Fire

“A fire is finally burning.

A light has broken through.

Go where you’re invited.

Speak when spoken to.”

-Leslie Ricker

 

Smoke from the fire still clings to my clothes. The heat still burns against my knees and shins. Another long drive is behind me. My bones have settled into their normal creaks after a night on the couch, where I slept my last night in Maine because the absence in the bed howled more than the wind billowing into the small window above the pillows.

We burned hardwood, which took a little longer to cast off heat, but it blazed into the night and the snow fell, cutting down at an angle with the force of the wind. My brother and I stood on either side of the fire, silent, shuffling and shaking in the cold, sipping our beer and parching our teeth and gums with quick drags from our cigarettes. I left the next day with hopes and memories pressing heavily enough to feel them on the backs of my eyes.

While I slept, the fire burned to ash.

For the past couple weeks, I’ve been engaged in thoughts of verbal retaliation to a rant targeted toward me. Like the fire, it faded, and I relinquished my desires of rattling the incoherent thoughts this person said until they fell like teeth once held by their rotten gums. The truth is that I’ve read more coherent and engaging rants on the nutritional information side of a cereal box, and I won’t validate those words here today by engaging them any more than I already have.

Understanding these things took too much of my time, and one thing I learned from the past two years is that bullshit comes in heaps or spoonfuls. I am not greedy, but I value and respect my time too much to subdue myself among exaggerations or the attempted creation of mud monuments that resemble bullshit. At least shit has the power to linger.

When I was a kid, I started a lot of fires. Several times my grandmother caught me stealing matches or lighters. I stole a Zippo once, from a bowl on one of her display cases. I didn’t have it very long before she realized it was gone. My mother would come from the house sometimes while I was playing outside or riding my bike and scream for me. When I hustled back to her, she’d drag me in the house to a box blackened on one side from a flame I’d held to it or she’d shake what was left of a piece of paper in my face, the curl of black where it had stopped burning scorched along an edge.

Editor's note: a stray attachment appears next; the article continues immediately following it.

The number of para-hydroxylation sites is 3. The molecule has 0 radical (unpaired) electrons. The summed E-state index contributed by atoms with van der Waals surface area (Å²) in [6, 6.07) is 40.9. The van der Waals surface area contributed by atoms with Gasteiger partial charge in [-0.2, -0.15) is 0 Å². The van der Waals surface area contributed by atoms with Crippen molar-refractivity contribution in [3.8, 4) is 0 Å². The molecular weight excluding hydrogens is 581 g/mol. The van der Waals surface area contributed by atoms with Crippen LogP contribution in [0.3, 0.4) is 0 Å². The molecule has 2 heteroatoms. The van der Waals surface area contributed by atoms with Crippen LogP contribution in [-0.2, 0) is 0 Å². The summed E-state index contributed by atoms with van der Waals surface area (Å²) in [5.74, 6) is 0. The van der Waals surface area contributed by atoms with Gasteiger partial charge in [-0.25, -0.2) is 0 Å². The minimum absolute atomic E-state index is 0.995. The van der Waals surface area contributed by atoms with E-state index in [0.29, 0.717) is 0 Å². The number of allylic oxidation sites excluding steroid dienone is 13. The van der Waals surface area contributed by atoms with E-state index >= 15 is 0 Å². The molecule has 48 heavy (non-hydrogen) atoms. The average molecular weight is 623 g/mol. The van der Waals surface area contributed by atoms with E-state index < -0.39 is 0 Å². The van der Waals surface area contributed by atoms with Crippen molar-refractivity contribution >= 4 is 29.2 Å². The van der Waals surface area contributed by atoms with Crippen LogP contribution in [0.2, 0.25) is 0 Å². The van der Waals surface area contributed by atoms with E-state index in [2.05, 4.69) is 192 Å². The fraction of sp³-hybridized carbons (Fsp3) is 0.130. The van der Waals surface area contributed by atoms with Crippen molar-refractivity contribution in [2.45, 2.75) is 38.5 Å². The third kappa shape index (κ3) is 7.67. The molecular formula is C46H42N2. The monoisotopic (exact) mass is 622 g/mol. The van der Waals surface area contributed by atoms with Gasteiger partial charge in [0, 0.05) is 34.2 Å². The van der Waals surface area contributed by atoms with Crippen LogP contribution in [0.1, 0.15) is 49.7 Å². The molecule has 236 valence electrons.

I lit the grass on fire once, and several men from the neighborhood caught me and rushed to put it out. When my father took us camping, my biggest desire was to peer into the flames—to get as close as I could to holding it in the palms of my hands. Each fire had to end in some way, often, to my dismay but “the things you pull from the fire are still going to burn.”

At Goddard, some of my friends and I went off into the woods to burn things that we’d written.

Last summer, I tore down an old post barn that my grandfather and great grandfather and probably men before them used to store tractors and other farm equipment. That wood provided night after night of fires and there’s still more to burn, resting beneath the snow. While I tore down and burned the wood from that building, I thought of the work the men had done to build it, to cut the trees and mill the boards, to measure and saw and nail until they’d built something useful. I used their work to create memories of my own. In the light of those fires, I jotted notes and recorded thoughts for later use.

I got a Zippo for my birthday, and it’s comforting to feel its weight in my pocket. I listen to the crisp snap when I open it in the dark and watch the flame burn. There’s a promise to its sound, much more distinct than the snap of a match. I’ve been doing this every night since I left Maine, letting my thoughts weave into the hum of its burn.

I’ve taken some time away. I’ve let the flames settle and the embers cool. Now, I’m ready to move forward with my words in a way that forces me to acknowledge every syllable, every interpretation, and every demon exemplified by the simplicity of key strokes. I close my eyes and remember how the snow fell by that last fire, how they burned into my neck.

The furnace kicks on and pushes more sound than warmth into this room. I’ve wrapped myself in words to fight the chill that sets in when I stay away from them for too long. I crack my knuckles, my neck and I move on to the next thought, leaning into the memories I’m suspended in, feeding a fire I’ll never put out.

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